And the Edomites thought they knew best.  They were going to destroy Judah through alliances with her enemies.  Meanwhile the Edomites, who built their city high up in the mountains as sturdy fortresses, were sure that no harm would come to them.

“But how Esau will be ransacked, 
his hidden treasures pillaged!” 
Obadiah 1:6

The thing about God though is that so often instead of an outright destruction of our mini kingdoms we get hit from the flank.  We demand or beg to be in charge and He sits back and says, “Ok, have at it.”  And we think we’ve won the battle.  And then the stress comes, the destroyed relationships, lost sleep, ulcers, and more.  And yet some of us hold on tighter because our pride won’t let us release our drawbridges and welcome God into our kingdom.

When we hold on to the sin of pride it creates ripple effects throughout our entire lives – and maybe even beyond.  We pass down family hatreds and attitudes toward others.  We teach our children to “never give an inch” in situations.   We divorce because we couldn’t see the other side and therefore create broken homes.

My friends, the people of Israel were promised, while still in the desert, a great year of Jubilee.  In that year, all debts would be forgiven, all slaves set free.  It was to be a year-long celebration of God’s love for His people.  And it never happened.  Before they could even get to the promised land, they decided they knew better.  Thousands of young men died because they wouldn’t trust the God who had taken care of them.  The God who created food out of nothing and gave water from a stone.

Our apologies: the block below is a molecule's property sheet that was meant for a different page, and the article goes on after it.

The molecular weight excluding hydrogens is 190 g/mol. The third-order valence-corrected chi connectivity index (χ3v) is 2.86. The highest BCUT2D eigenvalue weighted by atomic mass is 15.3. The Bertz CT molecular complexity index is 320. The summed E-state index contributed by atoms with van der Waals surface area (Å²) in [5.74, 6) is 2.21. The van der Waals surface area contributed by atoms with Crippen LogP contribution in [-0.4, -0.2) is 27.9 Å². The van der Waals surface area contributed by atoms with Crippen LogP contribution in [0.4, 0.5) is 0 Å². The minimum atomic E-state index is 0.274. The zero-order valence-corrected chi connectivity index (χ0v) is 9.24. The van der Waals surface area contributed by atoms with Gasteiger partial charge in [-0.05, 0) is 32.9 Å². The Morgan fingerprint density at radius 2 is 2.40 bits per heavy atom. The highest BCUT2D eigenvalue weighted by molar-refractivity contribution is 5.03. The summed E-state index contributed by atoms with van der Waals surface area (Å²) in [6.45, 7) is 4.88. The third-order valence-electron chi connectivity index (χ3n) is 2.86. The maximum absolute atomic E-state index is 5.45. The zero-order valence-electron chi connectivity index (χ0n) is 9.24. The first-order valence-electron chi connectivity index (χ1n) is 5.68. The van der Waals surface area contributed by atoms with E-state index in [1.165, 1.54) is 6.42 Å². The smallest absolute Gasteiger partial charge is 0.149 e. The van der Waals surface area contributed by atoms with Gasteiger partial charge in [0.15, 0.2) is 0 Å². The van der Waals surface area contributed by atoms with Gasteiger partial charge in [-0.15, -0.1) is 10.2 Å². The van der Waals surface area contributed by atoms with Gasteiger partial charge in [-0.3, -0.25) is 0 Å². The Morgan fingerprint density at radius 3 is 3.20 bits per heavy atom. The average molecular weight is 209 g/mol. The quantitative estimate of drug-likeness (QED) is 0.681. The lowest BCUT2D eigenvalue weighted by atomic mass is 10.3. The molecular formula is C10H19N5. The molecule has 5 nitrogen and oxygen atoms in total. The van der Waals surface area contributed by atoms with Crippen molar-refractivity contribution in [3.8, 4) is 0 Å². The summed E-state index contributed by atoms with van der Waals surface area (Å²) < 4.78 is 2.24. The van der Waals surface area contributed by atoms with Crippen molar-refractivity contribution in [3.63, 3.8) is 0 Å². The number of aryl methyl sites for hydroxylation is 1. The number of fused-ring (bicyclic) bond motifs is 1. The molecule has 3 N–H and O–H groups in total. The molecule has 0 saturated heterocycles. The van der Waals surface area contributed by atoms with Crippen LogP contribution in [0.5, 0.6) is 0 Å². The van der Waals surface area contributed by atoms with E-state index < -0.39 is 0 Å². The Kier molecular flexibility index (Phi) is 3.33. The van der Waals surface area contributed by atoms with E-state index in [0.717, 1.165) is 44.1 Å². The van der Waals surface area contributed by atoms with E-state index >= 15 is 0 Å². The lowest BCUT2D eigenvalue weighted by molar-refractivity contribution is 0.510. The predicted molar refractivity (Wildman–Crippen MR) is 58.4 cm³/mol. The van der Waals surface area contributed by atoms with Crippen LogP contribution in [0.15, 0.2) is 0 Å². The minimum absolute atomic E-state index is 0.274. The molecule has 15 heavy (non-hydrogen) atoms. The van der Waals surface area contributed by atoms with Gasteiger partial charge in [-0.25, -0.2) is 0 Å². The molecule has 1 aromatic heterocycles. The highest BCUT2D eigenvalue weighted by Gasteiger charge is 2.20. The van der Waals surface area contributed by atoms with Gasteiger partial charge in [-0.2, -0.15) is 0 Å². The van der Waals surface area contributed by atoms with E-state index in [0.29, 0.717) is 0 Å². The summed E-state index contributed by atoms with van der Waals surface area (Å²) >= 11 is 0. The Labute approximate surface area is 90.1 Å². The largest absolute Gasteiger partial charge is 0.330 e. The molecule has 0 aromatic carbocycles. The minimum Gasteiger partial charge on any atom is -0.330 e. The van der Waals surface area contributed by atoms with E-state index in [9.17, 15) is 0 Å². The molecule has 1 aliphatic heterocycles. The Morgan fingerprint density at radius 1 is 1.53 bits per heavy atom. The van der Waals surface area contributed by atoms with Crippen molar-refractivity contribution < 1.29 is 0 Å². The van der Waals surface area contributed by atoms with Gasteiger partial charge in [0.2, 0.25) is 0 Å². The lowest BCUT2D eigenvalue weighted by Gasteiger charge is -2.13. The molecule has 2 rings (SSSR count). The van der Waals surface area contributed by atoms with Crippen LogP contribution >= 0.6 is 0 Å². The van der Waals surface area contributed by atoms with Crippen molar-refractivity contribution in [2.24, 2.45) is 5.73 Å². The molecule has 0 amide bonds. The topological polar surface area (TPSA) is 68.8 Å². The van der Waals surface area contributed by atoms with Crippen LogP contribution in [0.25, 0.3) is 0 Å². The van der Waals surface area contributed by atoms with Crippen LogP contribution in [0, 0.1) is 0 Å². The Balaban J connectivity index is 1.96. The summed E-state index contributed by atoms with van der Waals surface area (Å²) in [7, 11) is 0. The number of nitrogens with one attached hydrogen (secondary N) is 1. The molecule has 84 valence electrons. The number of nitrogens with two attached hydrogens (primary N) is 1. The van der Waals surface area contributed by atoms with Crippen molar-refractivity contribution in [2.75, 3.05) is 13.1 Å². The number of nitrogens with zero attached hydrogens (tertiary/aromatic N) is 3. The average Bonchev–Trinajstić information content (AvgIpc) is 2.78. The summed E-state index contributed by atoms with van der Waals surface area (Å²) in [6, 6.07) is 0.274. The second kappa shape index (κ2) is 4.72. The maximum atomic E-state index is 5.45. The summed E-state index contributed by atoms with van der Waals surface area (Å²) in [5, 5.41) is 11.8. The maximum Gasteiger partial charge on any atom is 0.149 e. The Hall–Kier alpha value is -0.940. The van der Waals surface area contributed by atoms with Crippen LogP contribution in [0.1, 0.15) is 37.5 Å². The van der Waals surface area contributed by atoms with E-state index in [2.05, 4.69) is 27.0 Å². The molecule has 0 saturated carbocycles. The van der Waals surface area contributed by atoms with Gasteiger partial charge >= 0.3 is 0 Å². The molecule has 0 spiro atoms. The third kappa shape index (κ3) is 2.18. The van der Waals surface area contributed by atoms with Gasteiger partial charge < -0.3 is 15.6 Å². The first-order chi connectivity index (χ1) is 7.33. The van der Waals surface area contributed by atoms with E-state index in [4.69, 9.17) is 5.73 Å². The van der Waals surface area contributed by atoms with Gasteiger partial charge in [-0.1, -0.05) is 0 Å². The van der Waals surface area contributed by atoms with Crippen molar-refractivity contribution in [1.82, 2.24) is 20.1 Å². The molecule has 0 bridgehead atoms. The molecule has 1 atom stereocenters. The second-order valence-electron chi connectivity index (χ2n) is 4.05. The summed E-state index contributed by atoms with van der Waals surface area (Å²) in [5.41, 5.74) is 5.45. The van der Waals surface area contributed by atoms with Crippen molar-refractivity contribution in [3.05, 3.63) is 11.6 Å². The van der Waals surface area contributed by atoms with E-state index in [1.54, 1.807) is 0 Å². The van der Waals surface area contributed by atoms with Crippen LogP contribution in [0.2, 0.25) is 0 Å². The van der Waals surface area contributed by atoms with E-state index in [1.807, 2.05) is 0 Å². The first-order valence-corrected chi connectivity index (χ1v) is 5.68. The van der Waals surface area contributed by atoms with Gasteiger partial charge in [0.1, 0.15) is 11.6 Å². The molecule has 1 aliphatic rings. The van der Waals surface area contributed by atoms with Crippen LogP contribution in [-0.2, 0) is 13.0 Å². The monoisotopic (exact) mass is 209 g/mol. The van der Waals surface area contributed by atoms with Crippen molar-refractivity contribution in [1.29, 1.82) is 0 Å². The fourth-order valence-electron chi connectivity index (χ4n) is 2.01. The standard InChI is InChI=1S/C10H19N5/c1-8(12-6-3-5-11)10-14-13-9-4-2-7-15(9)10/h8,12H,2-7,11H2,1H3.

God wants you to experience His Jubilee – a freedom from the slavery that pride brings.  Jesus paid the price to release us.  It’s already done.  It ourselves that have re-shackled our hearts and minds.  I read this story the other day that I hope will bring you your own epiphany.

“There was a farmer that got word that one of his sheep had been stolen and lie dead in a ditch outside town.  He headed out to retrieve the carcass.  Once he arrived, he realized the sheep wasn’t dead.  It appeared as though its legs were still bound together although no rope remained.  The farmer called to the sheep to get up but the animal laid there as though unable.  He smacked the sheep on the backside to get up and yet it remained.  He realized the sheep still thought he was tied up.  So, the farmer pulled the animal’s legs apart to show him he was no longer bound.  And finally, the sheep hopped up and ran up the hill.”

Are you that sheep?  Jesus has already released you from all bondage.  But are you still acting, out of pride, as though you are still a prisoner inside your own mini kingdom?

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A Promised Return

The desert and the parched land 
will be glad;the wilderness will 
rejoice and blossom. 
Like the crocus, it will burst into bloom;
it will rejoice greatly and shout for joy.
The glory of Lebanon will be given to it,
the splendor of Carmel and Sharon;
they will see the glory of the Lord,
the splendor of our God.
Isaiah 35:1-2

It was only just recently that I heard the concept of a “return to the Garden.”  I mean I’m quite familiar with the promise of eternity but I just never made the full circle of an opening of the guarded Eden gates.